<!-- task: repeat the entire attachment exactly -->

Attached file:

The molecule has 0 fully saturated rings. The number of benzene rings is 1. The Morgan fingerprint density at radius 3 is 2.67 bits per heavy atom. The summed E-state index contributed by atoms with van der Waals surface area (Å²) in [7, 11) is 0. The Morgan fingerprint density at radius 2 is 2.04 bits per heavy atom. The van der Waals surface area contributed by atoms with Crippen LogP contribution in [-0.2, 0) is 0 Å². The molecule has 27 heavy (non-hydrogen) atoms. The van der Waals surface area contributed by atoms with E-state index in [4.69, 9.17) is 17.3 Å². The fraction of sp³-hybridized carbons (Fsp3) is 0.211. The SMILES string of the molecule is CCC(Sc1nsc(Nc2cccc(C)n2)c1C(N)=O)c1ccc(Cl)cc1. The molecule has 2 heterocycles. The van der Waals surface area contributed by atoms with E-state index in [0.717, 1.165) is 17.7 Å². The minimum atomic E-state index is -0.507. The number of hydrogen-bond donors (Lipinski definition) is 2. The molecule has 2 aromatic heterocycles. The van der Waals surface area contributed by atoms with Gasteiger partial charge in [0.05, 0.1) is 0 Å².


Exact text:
The molecule has 0 fully saturated rings. The number of benzene rings is 1. The Morgan fingerprint density at radius 3 is 2.67 bits per heavy atom. The summed E-state index contributed by atoms with van der Waals surface area (Å²) in [7, 11) is 0. The Morgan fingerprint density at radius 2 is 2.04 bits per heavy atom. The van der Waals surface area contributed by atoms with Crippen LogP contribution in [-0.2, 0) is 0 Å². The molecule has 27 heavy (non-hydrogen) atoms. The van der Waals surface area contributed by atoms with E-state index in [4.69, 9.17) is 17.3 Å². The fraction of sp³-hybridized carbons (Fsp3) is 0.211. The SMILES string of the molecule is CCC(Sc1nsc(Nc2cccc(C)n2)c1C(N)=O)c1ccc(Cl)cc1. The molecule has 2 heterocycles. The van der Waals surface area contributed by atoms with E-state index in [0.717, 1.165) is 17.7 Å². The minimum atomic E-state index is -0.507. The number of hydrogen-bond donors (Lipinski definition) is 2. The molecule has 2 aromatic heterocycles. The van der Waals surface area contributed by atoms with Gasteiger partial charge in [0.05, 0.1) is 0 Å².